Bookol­o­gy: Lar­ry — there are two kinds of ducks in this sto­ry. Bim, Bam and Bop are run­ner ducks. Oona is not. A pho­to­graph of the two kinds of ducks would show their dif­fer­ences, cer­tain­ly, but what went into your artis­tic ren­der­ing so that a child would under­stand the dif­fer­ences? Because this is a theme in the sto­ry — Bim, Bam, and Bop run. Oona wad­dles. How did that play out for you as an artist? What was your process in mak­ing them come alive on the page?

Lar­ry: Oona is a rouen clair. I start­ed out draw­ing her as a domes­tic duck: flat yel­low beak, white body, wide yel­low feet. I also tried draw­ing her as a mal­lard and as a com­bi­na­tion of assort­ed ducks. Jack­ie sug­gest­ed Oona need­ed to be more of a brown­ish farm duck, one that would con­trast with the long-legged lean­er ath­let­ic shape of the run­ner ducks. After many attempts at a vari­ety of ducks, we picked a rouen clair. It was per­fect! Oona would be a rouen clair! A rouen clair is a short, stocky, low-to-the-ground brown­ish duck with spots on her feath­ers that resem­ble freck­les. The con­trast of the shape of Bim, Bam, and Bop to Oona would add to the visu­al humor. Oona would have less of a stride and more of a wad­dle. A wad­dle is chal­leng­ing to illus­trate, but I delight­ed in this. I imag­ined the body lan­guage action of the wad­dling side-to-side motion as I drew.

Bookol­o­gy: Tell us about Oona’s frog-friend Roy…. Was he always in the story? 

Jack­ie: Roy was not always in the sto­ry. In some of the ear­ly, ear­ly drafts Oona did not have a friend. And she seemed lone­ly to me and a lit­tle bit sad­der than I want­ed her to be.

Lar­ry: I love to illus­trate the green blob­by large-eyed shape of frogs. I love that Jack­ie added Roy. The sto­ry just wouldn’t be the same with­out him. The read­er needs to see Roy offer­ing encour­age­ment to Oona when she needs it the most — a true friend. Every­one needs a lit­tle Roy in their lives.

Bookol­o­gy:: What was the writer-artist process of cre­at­ing Oona’s giz­mos on the page? Some are briefly described in words, but all cer­tain­ly have room for “artis­tic license.” How did the two of you work togeth­er (or not) on these cre­ative giz­mos for Oona?

Jack­ie: Lar­ry gets total cred­it for the won­der­ful giz­mos. Writ­ers just say Ooo-hoolie-hoo, and illus­tra­tors like Lar­ry have to do the work.

Lar­ry: The very first pen­cil sketch I made of Oona was her fly­ing in her bas­ket. The prob­lem with that sketch was that the giz­mos attached to the bas­ket were too sim­ple and basic. Jack­ie sug­gest­ed that we up the wack­i­ness lev­el of the giz­mos. So, I need­ed to “think out­side the bas­ket,” so to speak.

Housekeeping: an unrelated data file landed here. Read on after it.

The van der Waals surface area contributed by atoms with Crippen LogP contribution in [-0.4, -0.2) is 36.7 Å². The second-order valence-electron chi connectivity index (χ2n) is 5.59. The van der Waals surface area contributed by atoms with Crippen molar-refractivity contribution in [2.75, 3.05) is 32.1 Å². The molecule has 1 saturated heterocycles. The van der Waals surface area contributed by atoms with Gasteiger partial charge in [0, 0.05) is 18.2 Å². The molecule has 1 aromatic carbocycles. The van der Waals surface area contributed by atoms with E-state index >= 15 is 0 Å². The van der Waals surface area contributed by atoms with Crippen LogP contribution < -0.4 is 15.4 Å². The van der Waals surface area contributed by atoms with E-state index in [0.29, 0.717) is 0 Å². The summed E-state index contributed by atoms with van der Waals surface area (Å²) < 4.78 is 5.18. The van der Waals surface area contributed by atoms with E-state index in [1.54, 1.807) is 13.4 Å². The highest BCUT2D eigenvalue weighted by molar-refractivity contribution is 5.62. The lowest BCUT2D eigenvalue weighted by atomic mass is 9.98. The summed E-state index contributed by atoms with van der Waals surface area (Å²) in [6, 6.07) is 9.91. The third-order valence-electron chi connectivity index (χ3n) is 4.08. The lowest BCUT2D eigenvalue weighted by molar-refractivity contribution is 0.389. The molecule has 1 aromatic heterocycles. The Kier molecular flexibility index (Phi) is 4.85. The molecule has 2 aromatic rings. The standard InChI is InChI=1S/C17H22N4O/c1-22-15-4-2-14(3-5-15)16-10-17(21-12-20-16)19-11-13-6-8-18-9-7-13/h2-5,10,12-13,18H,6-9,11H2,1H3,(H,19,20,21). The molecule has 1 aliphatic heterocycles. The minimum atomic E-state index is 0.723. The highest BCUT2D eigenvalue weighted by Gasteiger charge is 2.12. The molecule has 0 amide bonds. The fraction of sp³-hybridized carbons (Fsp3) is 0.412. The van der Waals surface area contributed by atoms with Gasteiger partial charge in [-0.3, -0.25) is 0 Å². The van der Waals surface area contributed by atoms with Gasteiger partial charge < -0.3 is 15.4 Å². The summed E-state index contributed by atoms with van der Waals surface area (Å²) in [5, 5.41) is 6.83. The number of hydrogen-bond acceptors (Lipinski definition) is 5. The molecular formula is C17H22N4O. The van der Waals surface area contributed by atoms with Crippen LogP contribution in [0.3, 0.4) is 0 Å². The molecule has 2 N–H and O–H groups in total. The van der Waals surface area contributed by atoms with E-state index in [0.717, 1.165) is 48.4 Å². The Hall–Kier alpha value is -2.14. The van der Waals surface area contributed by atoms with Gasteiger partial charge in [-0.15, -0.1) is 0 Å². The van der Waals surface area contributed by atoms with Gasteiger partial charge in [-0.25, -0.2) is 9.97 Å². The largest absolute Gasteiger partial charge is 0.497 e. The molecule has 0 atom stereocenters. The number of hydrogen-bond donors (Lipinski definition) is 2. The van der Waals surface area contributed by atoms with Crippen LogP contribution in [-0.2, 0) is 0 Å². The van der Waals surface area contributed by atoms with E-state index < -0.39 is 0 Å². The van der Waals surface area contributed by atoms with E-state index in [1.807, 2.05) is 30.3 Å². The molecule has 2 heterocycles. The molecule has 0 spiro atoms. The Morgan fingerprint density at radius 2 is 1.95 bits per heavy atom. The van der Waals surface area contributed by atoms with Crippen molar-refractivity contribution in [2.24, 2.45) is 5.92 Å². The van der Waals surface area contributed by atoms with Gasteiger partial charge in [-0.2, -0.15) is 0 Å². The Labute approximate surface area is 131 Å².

I remem­bered spend­ing the day at the Muse­um of Sci­ence and Indus­try in Chica­go. There was a rather large, elab­o­rate, bicy­cle-like con­trap­tion on dis­play. It was cre­at­ed by the British car­toon­ist Row­land Emett. His work played a big part influ­enc­ing the art for Oona’s work­shop and her fly­ing con­trap­tion. Emett’s work gave me the con­fi­dence I need­ed to up the giz­mo lev­el. Some­times, no mat­ter what lev­el you are at, you need that extra push.

Bookol­o­gy: Oona doesn’t feel “as big as a duck should.”  She doesn’t feel “as boun­cy as a duck should.” But she’s very cre­ative….  Deter­mined and clever, as well. Where did this char­ac­ter come from? Why these traits mixed with her self-doubt? What do you hope kids take away from this story?

Jack­ie: I real­ly just want them to enjoy the sto­ry, love Oona enough that they think about her, take her with them. My biggest want is that she becomes part of the fur­ni­ture of their minds. And then they may have var­i­ous take­aways. She’ll just be there as one more char­ac­ter that they know. I’d love for kids to exper­i­ment with giz­mos, for them to be so joy­ous they can’t resist say­ing Ooo-hoolie-hoo, for them to become more inter­est­ed in ducks, and for them to remem­ber Oona and try one more time.

Lar­ry: I love every­thing Jack­ie says. I too, hope this book sparks read­ers to con­nect with their own sense of deter­mi­na­tion and cre­ativ­i­ty. I give cred­it to our edi­tor, Erik Ander­son, for his insight and enthu­si­as­tic appre­ci­a­tion of Oona. Both Erik and I were Oonas as young kids. Short and slow. Always picked last on school sports teams. Every­one else whizzing past us on the school ground. Always the under­duck. But when it came to cre­ativ­i­ty, we excelled. I can’t pre­dict what read­ers will take away from Oona, but maybe if even a short stocky brown­ish farm duck can man­age some­thing extra­or­di­nary, so can they.

Bookol­o­gy: Thanks to you both for tak­ing us behind the scenes of Bim, Bam, Bop…and Oona. Thank you for bring­ing this book to the world!

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Jacqueline Briggs Martin
5 years ago

Thanks, Melanie, for giv­ing so much time and space to Oona. Oo-hoolie-hoo!